As an Australian born Jew, I am not a religious person, but I believe very strongly in not just Israel’s right to exist, but far more significantly, its NEED to exist. In a world where anti-semitism is just as alive and thriving as it has been since pagan times when people condemned and persecuted the Jews for then worshipping only one God and believing in monotheism, the evil against the Jews continues to flourish. I, too, have been physically assaulted and called “a Jewish cunt” walking down the streets of downtown Melbourne no less by a drug ravaged Anglo female Australian. The Holocaust is just one brutal, horrendous cruelty along a long history of hatred of the Jews, and few people went to help the Jews as they were butchered, tortured and murdered by the Nazis in the concentration camps and streets of Europe. World War II was about British and Allied efforts to save their own countries from Hitler; not about saving the Jews. The fact that many survived was just a fortunate by product of the war. As a Jew, I hope I never forget this. Certainly, there is a real paranoia by some Jews in the Diaspora about all Arabs, all Christians, all Others, but as Jews we too must understand that we must not hate, must not fear, must not cease to live as sane, rational human beings as best we can. The anti-semitism that does exist is at least circumscribed by democratic governments in the West that uphold and cherish human rights, outlaw racial and religious discrimination and allow us to live as equals with the same rights as everybody else. A far cry from Eastern Europe that my parents grew up in. Nevertheless, in some ways, we are on our own, and Israel MUST continue to not just exist and survive, but flourish as a democracy in its own right (however imperfect). That does not mean I concur with all its aggressive foreign policies or blindly support its military forays into neighbouring countries or even agree with all of the Jewish settlements it is building and some of its obvious discrimination against the Arabs who live inside Israel. Illan Pappe also lambasted Israel for being racist; akin to apartheid in South Africa pre- Mandela but who will look after the Israelis if they do not look after themselves? And what of the Palestinians, where millions of them live in refugee camps after losing their land and homes to the Israelis?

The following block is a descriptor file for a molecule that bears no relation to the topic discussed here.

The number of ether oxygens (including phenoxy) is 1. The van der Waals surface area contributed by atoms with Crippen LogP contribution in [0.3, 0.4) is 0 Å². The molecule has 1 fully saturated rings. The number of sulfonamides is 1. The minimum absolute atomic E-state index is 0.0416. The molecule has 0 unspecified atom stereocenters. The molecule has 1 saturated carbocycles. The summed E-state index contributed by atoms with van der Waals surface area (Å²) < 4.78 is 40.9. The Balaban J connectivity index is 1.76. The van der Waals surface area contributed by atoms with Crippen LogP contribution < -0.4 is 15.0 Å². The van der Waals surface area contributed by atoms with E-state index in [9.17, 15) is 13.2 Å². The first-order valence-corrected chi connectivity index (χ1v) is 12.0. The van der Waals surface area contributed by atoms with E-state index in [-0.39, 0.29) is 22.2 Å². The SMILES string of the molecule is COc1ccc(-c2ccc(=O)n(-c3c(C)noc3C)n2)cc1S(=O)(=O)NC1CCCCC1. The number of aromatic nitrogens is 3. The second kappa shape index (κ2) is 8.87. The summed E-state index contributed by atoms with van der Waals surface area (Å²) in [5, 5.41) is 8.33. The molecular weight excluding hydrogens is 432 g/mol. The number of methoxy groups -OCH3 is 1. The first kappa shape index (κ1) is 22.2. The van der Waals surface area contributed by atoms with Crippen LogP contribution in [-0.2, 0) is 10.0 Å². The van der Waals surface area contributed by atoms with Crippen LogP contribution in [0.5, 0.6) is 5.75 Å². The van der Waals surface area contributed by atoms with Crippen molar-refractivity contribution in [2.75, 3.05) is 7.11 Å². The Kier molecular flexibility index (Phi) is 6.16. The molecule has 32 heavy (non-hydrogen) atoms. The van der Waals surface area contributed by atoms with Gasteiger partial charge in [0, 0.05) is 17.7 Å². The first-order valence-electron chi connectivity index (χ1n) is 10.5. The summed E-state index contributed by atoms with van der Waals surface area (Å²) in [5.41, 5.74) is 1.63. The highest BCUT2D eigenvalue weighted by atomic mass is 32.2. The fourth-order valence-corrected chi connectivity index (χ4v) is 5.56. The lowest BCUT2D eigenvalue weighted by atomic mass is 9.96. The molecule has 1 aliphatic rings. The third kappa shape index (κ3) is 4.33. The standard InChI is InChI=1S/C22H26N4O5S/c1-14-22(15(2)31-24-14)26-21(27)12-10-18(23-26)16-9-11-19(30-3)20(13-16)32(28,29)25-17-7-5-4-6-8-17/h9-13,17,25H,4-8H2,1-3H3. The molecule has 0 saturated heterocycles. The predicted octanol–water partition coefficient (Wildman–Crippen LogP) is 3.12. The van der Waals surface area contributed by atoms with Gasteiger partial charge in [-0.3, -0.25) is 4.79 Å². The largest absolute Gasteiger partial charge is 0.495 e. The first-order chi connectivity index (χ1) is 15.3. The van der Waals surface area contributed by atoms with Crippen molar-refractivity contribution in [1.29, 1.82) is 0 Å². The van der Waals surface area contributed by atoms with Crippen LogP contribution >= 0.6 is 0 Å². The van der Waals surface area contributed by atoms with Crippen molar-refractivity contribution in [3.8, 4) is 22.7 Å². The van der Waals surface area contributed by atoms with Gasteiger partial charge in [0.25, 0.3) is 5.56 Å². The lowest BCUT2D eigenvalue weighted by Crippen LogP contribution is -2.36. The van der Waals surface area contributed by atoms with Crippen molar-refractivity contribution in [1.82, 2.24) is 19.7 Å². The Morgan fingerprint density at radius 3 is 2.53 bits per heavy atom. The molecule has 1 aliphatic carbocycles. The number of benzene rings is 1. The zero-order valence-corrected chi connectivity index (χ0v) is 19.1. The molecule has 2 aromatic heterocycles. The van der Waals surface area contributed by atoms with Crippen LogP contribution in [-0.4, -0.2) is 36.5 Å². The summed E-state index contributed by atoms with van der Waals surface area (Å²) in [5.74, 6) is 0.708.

Yes, there are facts about the past and sadly, the present, that are discomforting and disturbing about Israel and the Palestinians, but one only has to look at the conflicts in Gaza and the West Bank between extreme Islamic fundamentalists, Hamas and Christian Arabs, the civil war in Syria, the Arab Spring in Egypt, Libya, Tunisia and Yemen et al to realise that the Arabs can’t even make peace among themselves. What hope is there, then, for the Israelis?
I wish I knew; I wish I could provide some clarity, some answers, some direction for both Israel and the Palestinians to pursue to resolve what often seems unresolvable. But what I do feel certain of is that hatred will solve absolutely nothing – on both sides! Preaching a doctrine of ethnic cleansing and of racism only serves to fuel hatred between these peoples that sadly already exists; teaching your children distrust and fear is equally reprehensible; (one must stop the paranoia on both sides) and passing on a legacy of bitterness and suspicion ignites only further contempt between peoples who have so much in common. It is INDEED tragic! Islam and Judaism share many common tenets; and as the young Arab boy in Akko told me so long ago we are all Semites. Brothers! And as the Palestinian doctor wrote in his book we must continue to work for peace, we must continue to hope to find a harmonious path to forge a new way forward for both Israel and the Palestinians and for me, it is about two states as the UN decreed many, many decades ago. But for that to succeed, people on both sides must learn to trust and that has to be earned by all. There is no easy solution to a web of conflict that is so very complex and difficult that has divided these peoples for centuries past. I’m not sure you can right all the wrongs of history with one simple peace agreement; our human heritage is littered with blood stained pieces of paper over hundreds of years, but we as humans are also capable of great love, creativity, respect and forgiveness (aka Mandela) so we must open our hearts and minds to the real and very human challenge to make a peace that all feel profoundly committed to! No more lip service, no more glib diplomacy, no more political correctness but instead a true commitment to peace. And what does Shalom really mean? Peace!